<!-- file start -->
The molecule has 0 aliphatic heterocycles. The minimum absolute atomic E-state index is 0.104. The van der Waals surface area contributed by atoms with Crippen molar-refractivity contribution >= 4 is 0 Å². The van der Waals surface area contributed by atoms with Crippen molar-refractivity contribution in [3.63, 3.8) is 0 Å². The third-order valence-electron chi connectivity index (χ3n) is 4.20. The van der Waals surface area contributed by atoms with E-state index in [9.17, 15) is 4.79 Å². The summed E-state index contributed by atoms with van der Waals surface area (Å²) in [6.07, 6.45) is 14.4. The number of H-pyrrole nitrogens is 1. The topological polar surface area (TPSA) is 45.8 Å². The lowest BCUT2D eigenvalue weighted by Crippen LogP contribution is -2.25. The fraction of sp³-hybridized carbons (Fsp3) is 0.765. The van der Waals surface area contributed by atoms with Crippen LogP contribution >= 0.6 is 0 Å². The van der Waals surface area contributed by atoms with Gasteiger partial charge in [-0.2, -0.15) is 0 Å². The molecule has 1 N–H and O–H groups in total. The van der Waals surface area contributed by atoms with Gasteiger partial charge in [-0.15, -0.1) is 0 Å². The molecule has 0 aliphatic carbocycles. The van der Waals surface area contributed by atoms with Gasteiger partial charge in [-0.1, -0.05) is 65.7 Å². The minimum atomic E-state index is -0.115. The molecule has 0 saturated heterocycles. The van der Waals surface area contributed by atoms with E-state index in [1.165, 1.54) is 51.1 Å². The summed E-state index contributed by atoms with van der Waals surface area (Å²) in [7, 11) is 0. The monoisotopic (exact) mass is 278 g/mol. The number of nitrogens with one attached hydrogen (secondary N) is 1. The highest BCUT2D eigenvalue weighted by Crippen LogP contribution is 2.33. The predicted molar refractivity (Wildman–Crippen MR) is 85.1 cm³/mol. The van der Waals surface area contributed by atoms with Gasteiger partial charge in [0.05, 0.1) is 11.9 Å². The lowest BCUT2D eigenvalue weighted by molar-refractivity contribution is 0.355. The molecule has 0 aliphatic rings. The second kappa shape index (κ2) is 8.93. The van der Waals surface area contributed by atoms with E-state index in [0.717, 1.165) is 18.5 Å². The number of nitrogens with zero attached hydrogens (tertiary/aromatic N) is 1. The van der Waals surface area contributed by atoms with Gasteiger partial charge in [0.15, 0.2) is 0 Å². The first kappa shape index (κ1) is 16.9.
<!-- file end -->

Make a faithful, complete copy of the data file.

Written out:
The molecule has 0 aliphatic heterocycles. The minimum absolute atomic E-state index is 0.104. The van der Waals surface area contributed by atoms with Crippen molar-refractivity contribution >= 4 is 0 Å². The van der Waals surface area contributed by atoms with Crippen molar-refractivity contribution in [3.63, 3.8) is 0 Å². The third-order valence-electron chi connectivity index (χ3n) is 4.20. The van der Waals surface area contributed by atoms with E-state index in [9.17, 15) is 4.79 Å². The summed E-state index contributed by atoms with van der Waals surface area (Å²) in [6.07, 6.45) is 14.4. The number of H-pyrrole nitrogens is 1. The topological polar surface area (TPSA) is 45.8 Å². The lowest BCUT2D eigenvalue weighted by Crippen LogP contribution is -2.25. The fraction of sp³-hybridized carbons (Fsp3) is 0.765. The van der Waals surface area contributed by atoms with Crippen LogP contribution >= 0.6 is 0 Å². The van der Waals surface area contributed by atoms with Gasteiger partial charge in [-0.2, -0.15) is 0 Å². The molecule has 1 N–H and O–H groups in total. The van der Waals surface area contributed by atoms with Gasteiger partial charge in [-0.15, -0.1) is 0 Å². The molecule has 0 aliphatic carbocycles. The van der Waals surface area contributed by atoms with Gasteiger partial charge in [-0.1, -0.05) is 65.7 Å². The minimum atomic E-state index is -0.115. The molecule has 0 saturated heterocycles. The van der Waals surface area contributed by atoms with E-state index in [1.165, 1.54) is 51.1 Å². The summed E-state index contributed by atoms with van der Waals surface area (Å²) in [7, 11) is 0. The monoisotopic (exact) mass is 278 g/mol. The number of nitrogens with one attached hydrogen (secondary N) is 1. The highest BCUT2D eigenvalue weighted by Crippen LogP contribution is 2.33. The predicted molar refractivity (Wildman–Crippen MR) is 85.1 cm³/mol. The van der Waals surface area contributed by atoms with Gasteiger partial charge in [0.05, 0.1) is 11.9 Å². The lowest BCUT2D eigenvalue weighted by molar-refractivity contribution is 0.355. The molecule has 0 aliphatic rings. The second kappa shape index (κ2) is 8.93. The van der Waals surface area contributed by atoms with E-state index in [0.717, 1.165) is 18.5 Å². The number of nitrogens with zero attached hydrogens (tertiary/aromatic N) is 1. The van der Waals surface area contributed by atoms with Gasteiger partial charge in [0.15, 0.2) is 0 Å². The first kappa shape index (κ1) is 16.9.